The law, Section 230 of the Communications Decency Act, protects platforms from legal responsibility for posts that contain hate speech, misinformation and other harmful content, as well as the moderation decisions they make about that content. Now that legal protection is in jeopardy. The two court cases challenge whether targeted ads or algorithmically presented content deserve to be shielded. 

The decisions in June could change the face of the internet. Here are some things we’re thinking about as the court reviews these historic cases:

  1. Without protection under Section 230, small social media sites—like BeReal, independent forums, websites with comment sections, and decentralized social media platforms—would have to take on more risk and resources to build policies and infrastructure. Ultimately, it’s users who will see the most consequences. Companies would try to avoid hosting content that will land them in hot water, while minimally increasing cost and risk for themselves. 
  2. Social media users could be on the hook too. Users with comments on their social media posts, or users who moderate communities on platforms like Reddit may be liable for the content in the spaces they oversee.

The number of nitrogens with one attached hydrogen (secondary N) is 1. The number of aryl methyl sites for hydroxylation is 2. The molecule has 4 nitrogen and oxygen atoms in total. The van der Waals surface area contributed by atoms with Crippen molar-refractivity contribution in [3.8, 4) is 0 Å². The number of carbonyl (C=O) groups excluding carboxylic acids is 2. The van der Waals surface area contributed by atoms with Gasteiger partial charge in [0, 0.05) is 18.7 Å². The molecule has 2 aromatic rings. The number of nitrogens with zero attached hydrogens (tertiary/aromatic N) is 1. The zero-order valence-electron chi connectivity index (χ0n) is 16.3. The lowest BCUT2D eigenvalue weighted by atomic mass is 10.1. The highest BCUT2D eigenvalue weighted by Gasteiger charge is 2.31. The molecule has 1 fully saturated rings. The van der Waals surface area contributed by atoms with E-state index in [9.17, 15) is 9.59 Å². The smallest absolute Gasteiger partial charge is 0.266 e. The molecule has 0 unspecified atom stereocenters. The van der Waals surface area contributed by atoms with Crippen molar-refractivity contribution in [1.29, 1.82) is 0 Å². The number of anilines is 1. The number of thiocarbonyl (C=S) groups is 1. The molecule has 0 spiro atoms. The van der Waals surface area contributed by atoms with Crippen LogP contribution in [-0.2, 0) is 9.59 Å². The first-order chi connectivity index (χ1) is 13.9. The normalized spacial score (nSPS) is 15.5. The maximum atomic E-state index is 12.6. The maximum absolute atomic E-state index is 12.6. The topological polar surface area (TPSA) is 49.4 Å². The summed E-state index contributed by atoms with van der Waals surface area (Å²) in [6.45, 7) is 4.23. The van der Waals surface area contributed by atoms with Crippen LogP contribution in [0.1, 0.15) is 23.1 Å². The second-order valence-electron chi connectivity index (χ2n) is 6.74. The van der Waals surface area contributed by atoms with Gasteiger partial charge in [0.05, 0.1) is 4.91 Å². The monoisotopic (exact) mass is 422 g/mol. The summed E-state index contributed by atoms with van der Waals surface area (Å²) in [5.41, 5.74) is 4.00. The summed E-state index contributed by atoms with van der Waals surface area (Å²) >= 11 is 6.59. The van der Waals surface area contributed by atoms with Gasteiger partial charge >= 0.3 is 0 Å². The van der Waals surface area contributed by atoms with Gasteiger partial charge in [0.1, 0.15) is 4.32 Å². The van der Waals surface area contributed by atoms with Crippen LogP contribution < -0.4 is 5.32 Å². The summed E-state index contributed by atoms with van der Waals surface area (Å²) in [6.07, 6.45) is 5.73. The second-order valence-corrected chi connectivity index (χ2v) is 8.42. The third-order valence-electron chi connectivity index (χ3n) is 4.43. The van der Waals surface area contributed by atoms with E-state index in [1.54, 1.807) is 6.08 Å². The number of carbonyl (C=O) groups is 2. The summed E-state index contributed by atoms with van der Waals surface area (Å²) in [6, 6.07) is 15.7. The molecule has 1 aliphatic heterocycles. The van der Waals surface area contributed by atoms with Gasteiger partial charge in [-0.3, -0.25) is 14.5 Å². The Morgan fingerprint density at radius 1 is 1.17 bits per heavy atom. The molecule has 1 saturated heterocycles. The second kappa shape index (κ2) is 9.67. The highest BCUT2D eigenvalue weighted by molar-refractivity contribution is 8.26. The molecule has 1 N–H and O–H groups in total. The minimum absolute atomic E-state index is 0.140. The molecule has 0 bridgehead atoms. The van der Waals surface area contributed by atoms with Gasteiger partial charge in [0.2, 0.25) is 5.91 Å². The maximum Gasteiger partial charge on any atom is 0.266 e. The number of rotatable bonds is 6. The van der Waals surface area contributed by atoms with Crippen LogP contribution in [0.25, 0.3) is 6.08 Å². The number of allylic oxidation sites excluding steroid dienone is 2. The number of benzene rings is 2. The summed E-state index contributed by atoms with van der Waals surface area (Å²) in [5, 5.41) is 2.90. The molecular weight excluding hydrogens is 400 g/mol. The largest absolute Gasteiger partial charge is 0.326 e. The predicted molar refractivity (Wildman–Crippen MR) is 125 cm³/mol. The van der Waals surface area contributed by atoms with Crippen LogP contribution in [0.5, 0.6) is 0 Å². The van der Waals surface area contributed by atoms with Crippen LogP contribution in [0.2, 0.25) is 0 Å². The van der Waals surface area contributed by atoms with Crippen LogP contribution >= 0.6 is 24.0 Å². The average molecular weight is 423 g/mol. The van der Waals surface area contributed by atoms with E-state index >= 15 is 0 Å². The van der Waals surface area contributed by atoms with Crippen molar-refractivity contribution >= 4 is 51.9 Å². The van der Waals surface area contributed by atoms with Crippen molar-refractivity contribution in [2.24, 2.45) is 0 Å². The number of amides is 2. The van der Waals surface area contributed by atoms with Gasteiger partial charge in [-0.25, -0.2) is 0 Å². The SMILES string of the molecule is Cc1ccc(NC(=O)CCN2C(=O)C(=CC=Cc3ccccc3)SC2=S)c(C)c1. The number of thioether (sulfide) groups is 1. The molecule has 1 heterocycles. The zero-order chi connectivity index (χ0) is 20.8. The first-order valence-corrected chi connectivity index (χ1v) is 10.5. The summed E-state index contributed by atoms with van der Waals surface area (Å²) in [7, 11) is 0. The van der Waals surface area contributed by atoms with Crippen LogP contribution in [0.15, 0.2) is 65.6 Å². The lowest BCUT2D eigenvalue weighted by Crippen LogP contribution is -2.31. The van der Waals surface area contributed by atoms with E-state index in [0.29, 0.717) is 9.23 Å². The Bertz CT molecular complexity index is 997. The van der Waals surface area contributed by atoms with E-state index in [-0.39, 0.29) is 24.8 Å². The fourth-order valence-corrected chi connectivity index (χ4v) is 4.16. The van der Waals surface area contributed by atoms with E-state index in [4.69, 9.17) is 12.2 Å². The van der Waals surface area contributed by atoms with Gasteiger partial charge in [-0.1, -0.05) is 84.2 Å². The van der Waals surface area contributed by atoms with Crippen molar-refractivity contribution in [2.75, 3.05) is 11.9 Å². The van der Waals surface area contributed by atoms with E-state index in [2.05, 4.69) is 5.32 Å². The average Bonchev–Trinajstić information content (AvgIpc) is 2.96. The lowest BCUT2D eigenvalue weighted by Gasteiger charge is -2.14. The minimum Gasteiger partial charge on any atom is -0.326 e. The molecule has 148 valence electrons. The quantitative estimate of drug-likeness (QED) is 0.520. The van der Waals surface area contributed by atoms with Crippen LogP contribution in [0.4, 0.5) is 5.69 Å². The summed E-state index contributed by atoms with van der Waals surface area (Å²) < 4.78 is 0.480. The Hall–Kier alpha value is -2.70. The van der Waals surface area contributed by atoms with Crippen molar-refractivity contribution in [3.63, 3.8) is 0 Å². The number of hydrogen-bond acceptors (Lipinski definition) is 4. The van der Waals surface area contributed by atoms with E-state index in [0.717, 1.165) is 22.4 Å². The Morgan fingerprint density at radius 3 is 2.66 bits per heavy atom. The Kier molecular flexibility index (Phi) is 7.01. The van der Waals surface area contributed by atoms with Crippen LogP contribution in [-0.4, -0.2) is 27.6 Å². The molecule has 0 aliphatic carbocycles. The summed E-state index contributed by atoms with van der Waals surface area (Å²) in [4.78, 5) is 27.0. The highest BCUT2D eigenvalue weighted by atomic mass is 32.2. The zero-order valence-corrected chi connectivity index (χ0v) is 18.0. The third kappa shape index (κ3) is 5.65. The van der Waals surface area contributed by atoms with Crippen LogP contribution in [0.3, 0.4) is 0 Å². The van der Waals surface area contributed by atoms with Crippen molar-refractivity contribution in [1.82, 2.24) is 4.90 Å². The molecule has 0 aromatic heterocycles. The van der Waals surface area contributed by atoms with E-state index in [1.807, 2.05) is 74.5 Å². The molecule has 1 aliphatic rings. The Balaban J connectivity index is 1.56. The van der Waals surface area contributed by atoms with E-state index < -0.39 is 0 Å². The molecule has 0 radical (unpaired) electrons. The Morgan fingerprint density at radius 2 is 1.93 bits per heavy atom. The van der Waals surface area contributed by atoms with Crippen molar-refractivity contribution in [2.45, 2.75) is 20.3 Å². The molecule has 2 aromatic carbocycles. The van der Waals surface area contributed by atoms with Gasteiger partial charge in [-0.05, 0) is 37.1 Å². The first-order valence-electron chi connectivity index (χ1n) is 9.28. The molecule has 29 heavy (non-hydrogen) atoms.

3. Platforms do not have good systems to accurately identify terrorist content at scale. They already erroneously take down content that is intended for counter terrorism and documentation of human rights violations. Losing Section 230 protection could increase the volume of erroneous takedowns in a way that may impede human rights defenders doing citizen journalism documenting those terrorist attacks. 
  4. Keeping Section 230 is not a long term strategy for regulation. Social media platforms consistently fail to audit abuse and conduct in-depth human rights assessments in their products. They also fail to invest in the development of content moderation systems, anti-abuse tools, responsibly-designed products, and partnerships with human rights groups. Maintaining Section 230 and the protection it offers may stand in the way of platforms facing these issues. 
  5. Legislating content poses greater risks to free speech and expression than legislating transparency. A key step towards platform accountability involves letting third parties audit social media algorithms. This type of transparency approach does not threaten the speech of users. We need insight into how platforms work before we can understand how to regulate algorithmic systems in the first place.